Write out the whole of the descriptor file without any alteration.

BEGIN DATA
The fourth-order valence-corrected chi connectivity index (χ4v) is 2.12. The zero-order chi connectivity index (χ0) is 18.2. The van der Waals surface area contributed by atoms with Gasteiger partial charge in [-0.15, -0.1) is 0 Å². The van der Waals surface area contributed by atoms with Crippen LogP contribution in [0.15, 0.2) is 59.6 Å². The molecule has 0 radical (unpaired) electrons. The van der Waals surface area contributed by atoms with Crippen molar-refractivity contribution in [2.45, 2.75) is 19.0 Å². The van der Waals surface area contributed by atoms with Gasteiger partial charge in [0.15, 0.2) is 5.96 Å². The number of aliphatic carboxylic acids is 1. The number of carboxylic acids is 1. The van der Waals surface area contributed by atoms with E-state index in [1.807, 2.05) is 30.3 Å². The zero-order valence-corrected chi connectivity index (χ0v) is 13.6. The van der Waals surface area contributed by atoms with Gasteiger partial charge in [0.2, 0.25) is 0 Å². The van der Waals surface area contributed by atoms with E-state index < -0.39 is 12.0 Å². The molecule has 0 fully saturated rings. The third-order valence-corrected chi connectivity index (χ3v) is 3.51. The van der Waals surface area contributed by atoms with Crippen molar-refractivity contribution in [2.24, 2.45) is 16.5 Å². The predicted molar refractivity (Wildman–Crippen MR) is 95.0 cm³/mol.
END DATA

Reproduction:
The fourth-order valence-corrected chi connectivity index (χ4v) is 2.12. The zero-order chi connectivity index (χ0) is 18.2. The van der Waals surface area contributed by atoms with Gasteiger partial charge in [-0.15, -0.1) is 0 Å². The van der Waals surface area contributed by atoms with Crippen LogP contribution in [0.15, 0.2) is 59.6 Å². The molecule has 0 radical (unpaired) electrons. The van der Waals surface area contributed by atoms with Crippen molar-refractivity contribution in [2.45, 2.75) is 19.0 Å². The van der Waals surface area contributed by atoms with Gasteiger partial charge in [0.15, 0.2) is 5.96 Å². The number of aliphatic carboxylic acids is 1. The number of carboxylic acids is 1. The van der Waals surface area contributed by atoms with E-state index in [1.807, 2.05) is 30.3 Å². The zero-order valence-corrected chi connectivity index (χ0v) is 13.6. The van der Waals surface area contributed by atoms with Gasteiger partial charge in [0.2, 0.25) is 0 Å². The van der Waals surface area contributed by atoms with E-state index < -0.39 is 12.0 Å². The molecule has 0 fully saturated rings. The third-order valence-corrected chi connectivity index (χ3v) is 3.51. The van der Waals surface area contributed by atoms with Crippen molar-refractivity contribution in [2.24, 2.45) is 16.5 Å². The predicted molar refractivity (Wildman–Crippen MR) is 95.0 cm³/mol.